For various reasons I find myself on the hiring side of technical interviews. This is not a customary position, as most of the hiring I've done has been in a role as a professor on a hiring committee. Academic hiring is its own idiosyncratic hellscape.
This new role had me thinking about how academic interviews function (or fail to function) as technical interviews for the business of academia.
It is wrap-up time in academia, at least for me, and I have gotten to the point with grading where it is a torture to sift through the online gradebook. Some of this is self-inflicted, as I tend to favor high-frequency low stakes assessments. So lots of assignments that count for very little means better learning for students but more of a slow burn for me. (The alternative would be epic grading sessions to plow through a small number of high stakes assignments) Over the past few years, my ability to punch grades and feedback into the system online has degraded to the point that I seem to be having some sort of traumatic reaction any time I launch the platform. I grow immediately angry and resentful and want to do anything in the world that is not this.
It's burnout, textbook-case, obvious and long-simmering.
There are two kinds of mind poison that linger after extracting oneself from the academic priesthood. The first is yourself thinking like an academic. That's about thinking of projects as never-ending, worrying that your expertise is not expert enough, drowning in imposter syndrome, giving away your labor for free and so forth. But there's a second kind of academic mind poison too, not completely divorce-able from the first, which fosters the condition of constantly looking over one's shoulder, an intrusive thought which asks “What would an academic think?” about whatever it is that you are doing.
https://fivebooks.com/best-books/james-turner-on-philology/ gives a handy introduction to some key works about the 'pre-history' of modern humanities, with James Turner's answer here being the perfect explanation for why I never feel at home as a professor despite doing everything, outwardly, that would seem to say otherwise.
So do you think there should be philologists in universities now, studying this broad range of subjects? Or is that impossible?
I think it’s very difficult, not for any intellectually solid reason, but because of the institutions that have grown up around disciplines. For example, if you are an assistant professor of art history in an American university and you write a book about Dante, you’re going to get fired. You’re certainly not going to get tenure. It’s very difficult for people to ignore the present disciplinary boundaries and get away with it in the structure of the modern university. People who are not hampered by universities can do this kind of work and they should. People who are old and in no danger of losing their jobs can write a book like I wrote.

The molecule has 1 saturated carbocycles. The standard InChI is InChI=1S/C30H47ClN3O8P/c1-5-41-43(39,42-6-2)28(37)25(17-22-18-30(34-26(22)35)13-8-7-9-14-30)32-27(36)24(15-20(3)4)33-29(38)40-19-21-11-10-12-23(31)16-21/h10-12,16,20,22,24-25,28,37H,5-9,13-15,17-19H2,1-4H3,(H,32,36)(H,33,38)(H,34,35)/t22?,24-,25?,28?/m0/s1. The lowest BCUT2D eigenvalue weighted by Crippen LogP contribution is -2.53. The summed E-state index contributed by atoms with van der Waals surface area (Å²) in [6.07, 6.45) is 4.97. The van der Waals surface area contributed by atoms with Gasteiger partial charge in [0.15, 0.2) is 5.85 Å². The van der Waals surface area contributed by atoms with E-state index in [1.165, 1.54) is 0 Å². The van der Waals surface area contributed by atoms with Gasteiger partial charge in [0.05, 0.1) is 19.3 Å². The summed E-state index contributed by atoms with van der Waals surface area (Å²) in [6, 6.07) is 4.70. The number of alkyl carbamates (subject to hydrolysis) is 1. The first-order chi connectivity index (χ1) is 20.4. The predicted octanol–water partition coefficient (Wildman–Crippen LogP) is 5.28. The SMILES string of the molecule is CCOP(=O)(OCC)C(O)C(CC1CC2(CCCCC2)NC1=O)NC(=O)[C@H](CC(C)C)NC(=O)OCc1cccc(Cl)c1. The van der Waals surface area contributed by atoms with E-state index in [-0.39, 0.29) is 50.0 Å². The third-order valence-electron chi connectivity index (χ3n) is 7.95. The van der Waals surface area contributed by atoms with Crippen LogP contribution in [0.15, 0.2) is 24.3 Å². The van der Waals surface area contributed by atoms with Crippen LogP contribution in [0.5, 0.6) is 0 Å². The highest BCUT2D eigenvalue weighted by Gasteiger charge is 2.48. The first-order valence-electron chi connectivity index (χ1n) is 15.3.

One correction there. It's impossible for anyone not already at the twilight of their career to do this kind of work. Not difficult. Impossible.
Today’s humanities disciplines are not ancient, integral modes of knowledge. They are modern, artificial creations—where made-up lines pretend to divide the single sandbox in which we all play into each boy’s or girl’s own inviolable kingdom. It is a sham. . . . If the lines were real, disciplines would not need so relentlessly to police their borders within colleges and universities
James Turner, Philology: The Forgotten Origins of the Modern Humanities, 385
Last week Shadi Bartsch published a pithy piece in the Washington Post about the latest iteration of debate/discussion/confrontation around race, the discipline of Classics, and the adoption of various bits of antiquity (Sparta, stoicism, hyper-masculinity, etc.) by the far right. I have no interest in wading into those issues and their various and ugly eruptions in that field, except to say, as a starting point for what piqued my interest, that I agree with Bartsch on all points.
As I have no skin in this game about Classics specifically, seeing all of this from afar has made me think a lot about a different sort of question, relevant to all parts of the academy nowadays. Namely, who gets to decide the future of a discipline? Who gets a say in a field of study?
A handful of angry, downwardly mobile English Ph.D.s aren’t by themselves enough to overthrow the institutions of society, but they can make hugely outsized contributions to unrest and discord if they are so inclined. Remember, these are very smart people who are very good at writing things, and well-schooled in any number of dissident ideas. Those are the kind of people who tend to lead revolutions.
Riiiiighhhhtttt..... because upon leaving academia the first thing that Ph.D.s want to do is foment rebellion. Not feed themselves? Not do interesting work? Spend time with family and friends? Read some good books?
I haven't always appreciated the importance of endings. As I wind down my academic career I have been thinking a lot recently about endings. The venerable 1980s self-help volume Transitions makes a big deal of endings. They're the part we're liable to overlook and not give their due. They feel unpleasant, or at least less pleasant than the excitement of thinking about what comes next. I am particularly prone to revel in the planning and, conversely, susceptible to avoiding endings, never really ending things, and letting things linger.
When trying to find a way into this, I struggle for a foothold. There are many ways in and not a few of them lead in tangled messes over and around each other. It is a giant knot of who I am, strung along a particular journey, crushed from without by a sense that there are more pressing issues.